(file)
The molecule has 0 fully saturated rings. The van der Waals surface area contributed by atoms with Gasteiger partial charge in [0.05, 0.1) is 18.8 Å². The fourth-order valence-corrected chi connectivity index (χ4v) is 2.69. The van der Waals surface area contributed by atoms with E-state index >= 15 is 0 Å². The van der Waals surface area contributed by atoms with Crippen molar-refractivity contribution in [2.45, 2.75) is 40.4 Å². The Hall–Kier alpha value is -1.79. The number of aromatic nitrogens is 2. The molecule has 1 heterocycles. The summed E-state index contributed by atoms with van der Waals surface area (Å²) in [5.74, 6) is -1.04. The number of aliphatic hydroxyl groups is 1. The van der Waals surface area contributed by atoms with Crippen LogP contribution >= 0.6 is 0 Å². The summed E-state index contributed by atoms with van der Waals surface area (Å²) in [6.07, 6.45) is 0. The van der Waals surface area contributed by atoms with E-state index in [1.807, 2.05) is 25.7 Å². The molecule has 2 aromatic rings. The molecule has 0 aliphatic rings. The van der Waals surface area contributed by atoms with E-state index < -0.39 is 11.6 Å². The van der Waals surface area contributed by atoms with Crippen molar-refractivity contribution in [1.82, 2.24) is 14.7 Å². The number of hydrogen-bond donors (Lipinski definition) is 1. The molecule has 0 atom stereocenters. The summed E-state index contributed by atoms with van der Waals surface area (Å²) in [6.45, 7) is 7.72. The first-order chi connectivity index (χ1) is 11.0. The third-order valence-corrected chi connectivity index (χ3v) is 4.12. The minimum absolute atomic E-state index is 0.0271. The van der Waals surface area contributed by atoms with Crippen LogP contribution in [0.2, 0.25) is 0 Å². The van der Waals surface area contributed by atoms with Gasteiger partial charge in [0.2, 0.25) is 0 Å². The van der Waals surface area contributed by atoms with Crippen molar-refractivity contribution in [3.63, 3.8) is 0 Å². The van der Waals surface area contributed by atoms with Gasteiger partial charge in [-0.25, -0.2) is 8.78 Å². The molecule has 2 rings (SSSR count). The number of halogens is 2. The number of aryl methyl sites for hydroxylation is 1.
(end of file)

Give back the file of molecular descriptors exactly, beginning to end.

The molecule has 0 fully saturated rings. The van der Waals surface area contributed by atoms with Gasteiger partial charge in [0.05, 0.1) is 18.8 Å². The fourth-order valence-corrected chi connectivity index (χ4v) is 2.69. The van der Waals surface area contributed by atoms with E-state index >= 15 is 0 Å². The van der Waals surface area contributed by atoms with Crippen molar-refractivity contribution in [2.45, 2.75) is 40.4 Å². The Hall–Kier alpha value is -1.79. The number of aromatic nitrogens is 2. The molecule has 1 heterocycles. The summed E-state index contributed by atoms with van der Waals surface area (Å²) in [5.74, 6) is -1.04. The number of aliphatic hydroxyl groups is 1. The van der Waals surface area contributed by atoms with Crippen LogP contribution >= 0.6 is 0 Å². The summed E-state index contributed by atoms with van der Waals surface area (Å²) in [6.07, 6.45) is 0. The van der Waals surface area contributed by atoms with E-state index in [1.807, 2.05) is 25.7 Å². The molecule has 2 aromatic rings. The molecule has 0 aliphatic rings. The van der Waals surface area contributed by atoms with E-state index < -0.39 is 11.6 Å². The van der Waals surface area contributed by atoms with Crippen molar-refractivity contribution in [1.82, 2.24) is 14.7 Å². The number of hydrogen-bond donors (Lipinski definition) is 1. The molecule has 0 atom stereocenters. The summed E-state index contributed by atoms with van der Waals surface area (Å²) in [6.45, 7) is 7.72. The first-order chi connectivity index (χ1) is 11.0. The third-order valence-corrected chi connectivity index (χ3v) is 4.12. The minimum absolute atomic E-state index is 0.0271. The van der Waals surface area contributed by atoms with Crippen LogP contribution in [0.2, 0.25) is 0 Å². The van der Waals surface area contributed by atoms with Gasteiger partial charge in [0.2, 0.25) is 0 Å². The van der Waals surface area contributed by atoms with Crippen molar-refractivity contribution in [3.63, 3.8) is 0 Å². The van der Waals surface area contributed by atoms with Gasteiger partial charge in [-0.25, -0.2) is 8.78 Å². The molecule has 2 rings (SSSR count). The number of halogens is 2. The number of aryl methyl sites for hydroxylation is 1.